Cars will change drastically in the near future–advances in technology are a benefit to the auto industry.
According to the Center for Automotive Research at the Stanford University, “personal vehicles have so much data about us and it’s still not being used. Like our phones in the past, our vehicles have so much untapped information. For example, if someone is driving to the hospital and they are speeding, we actually know the reason why they are speeding. Realistically, a car could already automatically appeal a speeding ticket if it was given due to the emergency of the situation. Our vehicles should be able to integrate into our lives as easily as the iPhone and help in similar and very useful ways.”
Semi-autonomous safety features and technology, such as automatic systems that alert you so that you avoid accidentally steering off the road, are all in the making. The auto industry has many decisions to make when it comes to a dramatic advances in technology, including which of these new safety features will most likely to be incorporated into automobiles by the manufacturers and how to handle potential liability issues. When the car is responsible for safety, accidents and eventually driving–this causes a serious legal liability issue that needs to be addressed well before any implementation of these technologies into cars.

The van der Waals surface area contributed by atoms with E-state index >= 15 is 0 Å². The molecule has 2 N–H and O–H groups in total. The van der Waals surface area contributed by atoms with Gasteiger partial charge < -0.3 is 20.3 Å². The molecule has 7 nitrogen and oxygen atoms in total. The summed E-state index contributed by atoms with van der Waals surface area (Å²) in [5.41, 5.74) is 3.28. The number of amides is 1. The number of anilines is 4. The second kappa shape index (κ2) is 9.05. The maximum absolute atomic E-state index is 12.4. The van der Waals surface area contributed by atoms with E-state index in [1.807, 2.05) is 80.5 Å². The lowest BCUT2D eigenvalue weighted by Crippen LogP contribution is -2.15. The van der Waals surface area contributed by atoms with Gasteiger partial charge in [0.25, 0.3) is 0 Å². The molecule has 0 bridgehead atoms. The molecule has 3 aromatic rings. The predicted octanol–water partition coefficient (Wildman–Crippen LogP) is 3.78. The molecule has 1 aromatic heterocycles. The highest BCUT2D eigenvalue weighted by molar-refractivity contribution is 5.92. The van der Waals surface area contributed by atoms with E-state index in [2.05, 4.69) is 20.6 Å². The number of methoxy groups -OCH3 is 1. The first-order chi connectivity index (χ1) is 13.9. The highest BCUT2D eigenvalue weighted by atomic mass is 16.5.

Cars will most likely not be completely autonomous, but a majority of the vehicles will be connected in some way by 2020–whether to wireless networks, diagnostic tools, or each other. One in five automobiles will be connected to the Internet, with the number of connected cars expected to jump 30% each year for many years to come.
Keep up with Geoff Penske and New Holland Auto Group on Instagram at: @thegeoffpenske and @nhautogroup